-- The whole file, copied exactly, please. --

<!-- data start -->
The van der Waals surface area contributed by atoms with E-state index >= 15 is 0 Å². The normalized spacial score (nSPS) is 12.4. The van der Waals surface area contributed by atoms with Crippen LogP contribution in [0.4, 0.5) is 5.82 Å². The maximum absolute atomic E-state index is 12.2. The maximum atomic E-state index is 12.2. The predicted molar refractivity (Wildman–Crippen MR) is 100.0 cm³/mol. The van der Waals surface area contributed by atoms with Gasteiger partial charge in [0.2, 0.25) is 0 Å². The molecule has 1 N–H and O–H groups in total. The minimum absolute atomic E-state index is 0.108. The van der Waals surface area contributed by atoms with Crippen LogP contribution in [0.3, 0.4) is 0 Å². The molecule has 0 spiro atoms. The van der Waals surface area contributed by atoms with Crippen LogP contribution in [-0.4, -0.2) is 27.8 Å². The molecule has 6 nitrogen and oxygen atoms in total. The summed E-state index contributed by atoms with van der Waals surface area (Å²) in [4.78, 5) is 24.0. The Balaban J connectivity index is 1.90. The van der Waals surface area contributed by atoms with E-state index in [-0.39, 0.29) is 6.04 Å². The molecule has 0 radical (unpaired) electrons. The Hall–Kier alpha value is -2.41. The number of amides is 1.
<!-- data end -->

The van der Waals surface area contributed by atoms with E-state index >= 15 is 0 Å². The normalized spacial score (nSPS) is 12.4. The van der Waals surface area contributed by atoms with Crippen LogP contribution in [0.4, 0.5) is 5.82 Å². The maximum absolute atomic E-state index is 12.2. The maximum atomic E-state index is 12.2. The predicted molar refractivity (Wildman–Crippen MR) is 100.0 cm³/mol. The van der Waals surface area contributed by atoms with Gasteiger partial charge in [0.2, 0.25) is 0 Å². The molecule has 1 N–H and O–H groups in total. The minimum absolute atomic E-state index is 0.108. The van der Waals surface area contributed by atoms with Crippen LogP contribution in [0.3, 0.4) is 0 Å². The molecule has 0 spiro atoms. The van der Waals surface area contributed by atoms with Crippen LogP contribution in [-0.4, -0.2) is 27.8 Å². The molecule has 6 nitrogen and oxygen atoms in total. The summed E-state index contributed by atoms with van der Waals surface area (Å²) in [4.78, 5) is 24.0. The Balaban J connectivity index is 1.90. The van der Waals surface area contributed by atoms with E-state index in [-0.39, 0.29) is 6.04 Å². The molecule has 0 radical (unpaired) electrons. The Hall–Kier alpha value is -2.41. The number of amides is 1.